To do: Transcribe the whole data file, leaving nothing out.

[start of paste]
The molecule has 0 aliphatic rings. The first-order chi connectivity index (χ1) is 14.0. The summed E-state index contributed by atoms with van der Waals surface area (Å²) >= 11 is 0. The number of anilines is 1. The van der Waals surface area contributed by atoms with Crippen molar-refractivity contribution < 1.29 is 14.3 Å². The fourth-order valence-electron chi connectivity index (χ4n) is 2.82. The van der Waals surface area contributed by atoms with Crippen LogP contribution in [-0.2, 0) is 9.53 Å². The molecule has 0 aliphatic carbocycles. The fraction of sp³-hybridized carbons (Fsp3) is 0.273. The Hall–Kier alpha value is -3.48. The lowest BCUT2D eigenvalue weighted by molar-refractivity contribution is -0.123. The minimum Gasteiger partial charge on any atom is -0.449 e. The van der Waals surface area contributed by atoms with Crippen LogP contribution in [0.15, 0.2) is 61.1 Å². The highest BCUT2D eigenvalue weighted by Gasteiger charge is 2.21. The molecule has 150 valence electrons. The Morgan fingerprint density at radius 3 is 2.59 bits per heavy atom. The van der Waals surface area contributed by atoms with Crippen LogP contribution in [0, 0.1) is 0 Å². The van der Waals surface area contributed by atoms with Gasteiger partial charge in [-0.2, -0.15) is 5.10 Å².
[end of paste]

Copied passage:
The molecule has 0 aliphatic rings. The first-order chi connectivity index (χ1) is 14.0. The summed E-state index contributed by atoms with van der Waals surface area (Å²) >= 11 is 0. The number of anilines is 1. The van der Waals surface area contributed by atoms with Crippen molar-refractivity contribution < 1.29 is 14.3 Å². The fourth-order valence-electron chi connectivity index (χ4n) is 2.82. The van der Waals surface area contributed by atoms with Crippen LogP contribution in [-0.2, 0) is 9.53 Å². The molecule has 0 aliphatic carbocycles. The fraction of sp³-hybridized carbons (Fsp3) is 0.273. The Hall–Kier alpha value is -3.48. The lowest BCUT2D eigenvalue weighted by molar-refractivity contribution is -0.123. The minimum Gasteiger partial charge on any atom is -0.449 e. The van der Waals surface area contributed by atoms with Crippen LogP contribution in [0.15, 0.2) is 61.1 Å². The highest BCUT2D eigenvalue weighted by Gasteiger charge is 2.21. The molecule has 150 valence electrons. The Morgan fingerprint density at radius 3 is 2.59 bits per heavy atom. The van der Waals surface area contributed by atoms with Crippen LogP contribution in [0, 0.1) is 0 Å². The van der Waals surface area contributed by atoms with Gasteiger partial charge in [-0.2, -0.15) is 5.10 Å².